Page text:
“Wintertime CO2, CH4 and CO emissions estimation for the Washington DC/ Baltimore metropolitan area using an inverse modeling technique” was published in Environmental Science and Technology. Two ARL scientists, Drs. Xinrong Ren and Ariel Stein, are among the authors of this new paper that utilizes an inverse model to estimate emissions of carbon dioxide, methane and carbon monoxide from the Washington-Baltimore area using the aircraft observations conducted in February 2016. Citation: Lopez-Coto, I., Ren, X., Salmon, O. E., Karion, A., Shepson, P. B., Dickerson, R. R., Stein, A., Prasad, K., and Whetstone, J. R., Wintertime CO2, CH4 and CO emissions estimation for the Washington DC/ Baltimore metropolitan area using an inverse modeling technique. Environ. Sci. Technol. 2020, 54, 5, 2606-2614, https://doi.org/10.1021/acs.est.9b06619
A paper titled “Evaluating Time Domain Reflectometry and Coaxial Impedance Sensors for Soil Observations by the U.S. Climate Reference Network” by Tim Wilson, Howard Diamond, John Kochendorfer, Tilden Meyers, Mark Hall, Nancy Casey, Bruce Baker, Ronald Leeper, and Mike Polecki has been published in the Vadose Zone Journal. Citation: Wilson, T. B., Diamond, H. J., Kochendorfer, J., Meyers, T. P., Hall, M., Casey, N. W., Baker, C. B., Leeper, R., and Palecki, M. A.. Evaluating time domain reflectometry and coaxial impedance sensors for soil observations by the U.S. Climate Reference Network. Vadose Zone J. 2020; 19:e20013. https://doi.org/10.1002/vzj2.20013.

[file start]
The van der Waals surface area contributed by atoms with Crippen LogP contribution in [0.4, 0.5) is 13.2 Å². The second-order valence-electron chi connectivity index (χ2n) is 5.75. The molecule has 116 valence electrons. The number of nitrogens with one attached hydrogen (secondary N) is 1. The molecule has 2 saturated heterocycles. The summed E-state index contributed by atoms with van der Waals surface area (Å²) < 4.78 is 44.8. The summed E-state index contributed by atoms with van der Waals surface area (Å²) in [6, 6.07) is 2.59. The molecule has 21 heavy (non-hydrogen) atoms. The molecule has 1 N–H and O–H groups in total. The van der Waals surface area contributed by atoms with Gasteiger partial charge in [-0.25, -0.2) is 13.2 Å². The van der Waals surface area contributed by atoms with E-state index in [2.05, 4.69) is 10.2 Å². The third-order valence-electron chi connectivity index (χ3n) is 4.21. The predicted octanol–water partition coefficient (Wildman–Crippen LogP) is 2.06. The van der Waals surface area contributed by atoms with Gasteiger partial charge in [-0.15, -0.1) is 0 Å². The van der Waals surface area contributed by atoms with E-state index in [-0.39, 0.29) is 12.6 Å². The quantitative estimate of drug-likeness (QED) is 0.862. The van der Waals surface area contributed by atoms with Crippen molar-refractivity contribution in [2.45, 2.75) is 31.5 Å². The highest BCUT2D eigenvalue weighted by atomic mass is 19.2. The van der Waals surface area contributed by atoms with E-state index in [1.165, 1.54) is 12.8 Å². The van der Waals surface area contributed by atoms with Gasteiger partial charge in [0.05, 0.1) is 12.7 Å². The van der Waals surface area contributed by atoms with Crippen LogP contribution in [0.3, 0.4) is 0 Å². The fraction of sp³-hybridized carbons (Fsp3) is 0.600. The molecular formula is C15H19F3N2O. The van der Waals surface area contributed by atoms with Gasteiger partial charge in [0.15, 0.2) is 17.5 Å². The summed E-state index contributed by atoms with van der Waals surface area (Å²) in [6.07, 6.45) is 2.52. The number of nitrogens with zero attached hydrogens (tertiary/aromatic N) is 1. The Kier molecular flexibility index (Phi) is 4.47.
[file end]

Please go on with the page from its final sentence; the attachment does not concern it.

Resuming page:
Temple Lee and Michael Buban were listed as co-authors on the article “The GEWEX Land-Atmosphere Feedback Observatory (GLAFO)” that appeared in the GEWEX Quarterly. The article describes the proposed GLAFO experiment, which builds upon work from the Land Atmosphere Feedback Experiment (LAFE) conducted in August 2017 in northern Oklahoma and involved scientists and engineers from about a half dozen NOAA labs and universities. The article also highlighted Temple and Michael’s work developing new surface-layer parameterizations using the LAFE datasets. Citation: Wulfmeyer, V., F. Späth, A. Behrendt, L. Jach, K. Warrach-Sagi, M. Ek, D. D. Turner, C. Senff, C. R. Ferguson, J. Santanello, T. R. Lee, Michael Buban, and A. Verhoef, 2020: The GEWEX Land-Atmosphere Feedback Observatory (GLAFO). GEWEX Quarterly 30, 1, 6-11.
A paper co-authored by Fong Ngan, “Sub Seasonal Variability of Elevated Dust Events over South Florida,” was accepted for publication in the Journal of Geophysical Research: Atmospheres. https://agupubs.onlinelibrary.wiley.com/doi/epdf/10.1029/2019JD031874